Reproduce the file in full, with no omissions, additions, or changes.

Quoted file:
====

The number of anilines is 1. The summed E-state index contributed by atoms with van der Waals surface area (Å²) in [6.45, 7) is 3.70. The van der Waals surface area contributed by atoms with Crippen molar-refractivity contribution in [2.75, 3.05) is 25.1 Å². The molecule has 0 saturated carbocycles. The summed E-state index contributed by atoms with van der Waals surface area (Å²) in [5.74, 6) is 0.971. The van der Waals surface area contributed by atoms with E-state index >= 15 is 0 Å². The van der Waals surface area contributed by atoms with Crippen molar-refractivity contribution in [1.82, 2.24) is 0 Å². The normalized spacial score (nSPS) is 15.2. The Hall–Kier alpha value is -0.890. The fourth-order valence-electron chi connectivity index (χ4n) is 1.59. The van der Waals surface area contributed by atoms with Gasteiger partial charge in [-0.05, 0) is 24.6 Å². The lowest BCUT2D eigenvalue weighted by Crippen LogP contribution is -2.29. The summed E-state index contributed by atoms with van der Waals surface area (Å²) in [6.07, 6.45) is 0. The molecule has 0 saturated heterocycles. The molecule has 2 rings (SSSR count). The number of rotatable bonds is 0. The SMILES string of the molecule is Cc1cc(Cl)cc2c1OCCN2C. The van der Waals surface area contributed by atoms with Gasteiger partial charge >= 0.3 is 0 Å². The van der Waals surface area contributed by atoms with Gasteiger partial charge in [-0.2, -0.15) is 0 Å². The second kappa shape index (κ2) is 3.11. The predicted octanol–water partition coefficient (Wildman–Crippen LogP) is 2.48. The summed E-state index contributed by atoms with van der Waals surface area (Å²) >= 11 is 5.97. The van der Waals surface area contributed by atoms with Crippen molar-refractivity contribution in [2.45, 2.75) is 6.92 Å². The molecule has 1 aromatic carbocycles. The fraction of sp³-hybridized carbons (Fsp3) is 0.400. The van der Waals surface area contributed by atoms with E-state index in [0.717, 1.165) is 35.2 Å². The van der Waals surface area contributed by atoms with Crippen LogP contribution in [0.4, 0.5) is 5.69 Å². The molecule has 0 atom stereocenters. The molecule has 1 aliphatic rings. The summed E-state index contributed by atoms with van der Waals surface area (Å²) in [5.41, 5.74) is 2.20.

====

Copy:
The number of anilines is 1. The summed E-state index contributed by atoms with van der Waals surface area (Å²) in [6.45, 7) is 3.70. The van der Waals surface area contributed by atoms with Crippen molar-refractivity contribution in [2.75, 3.05) is 25.1 Å². The molecule has 0 saturated carbocycles. The summed E-state index contributed by atoms with van der Waals surface area (Å²) in [5.74, 6) is 0.971. The van der Waals surface area contributed by atoms with E-state index >= 15 is 0 Å². The van der Waals surface area contributed by atoms with Crippen molar-refractivity contribution in [1.82, 2.24) is 0 Å². The normalized spacial score (nSPS) is 15.2. The Hall–Kier alpha value is -0.890. The fourth-order valence-electron chi connectivity index (χ4n) is 1.59. The van der Waals surface area contributed by atoms with Gasteiger partial charge in [-0.05, 0) is 24.6 Å². The lowest BCUT2D eigenvalue weighted by Crippen LogP contribution is -2.29. The summed E-state index contributed by atoms with van der Waals surface area (Å²) in [6.07, 6.45) is 0. The molecule has 0 saturated heterocycles. The molecule has 2 rings (SSSR count). The number of rotatable bonds is 0. The SMILES string of the molecule is Cc1cc(Cl)cc2c1OCCN2C. The van der Waals surface area contributed by atoms with Gasteiger partial charge >= 0.3 is 0 Å². The van der Waals surface area contributed by atoms with Gasteiger partial charge in [-0.2, -0.15) is 0 Å². The second kappa shape index (κ2) is 3.11. The predicted octanol–water partition coefficient (Wildman–Crippen LogP) is 2.48. The summed E-state index contributed by atoms with van der Waals surface area (Å²) >= 11 is 5.97. The van der Waals surface area contributed by atoms with Crippen molar-refractivity contribution in [2.45, 2.75) is 6.92 Å². The molecule has 1 aromatic carbocycles. The fraction of sp³-hybridized carbons (Fsp3) is 0.400. The van der Waals surface area contributed by atoms with E-state index in [0.717, 1.165) is 35.2 Å². The van der Waals surface area contributed by atoms with Crippen LogP contribution in [0.4, 0.5) is 5.69 Å². The molecule has 0 atom stereocenters. The molecule has 1 aliphatic rings. The summed E-state index contributed by atoms with van der Waals surface area (Å²) in [5.41, 5.74) is 2.20.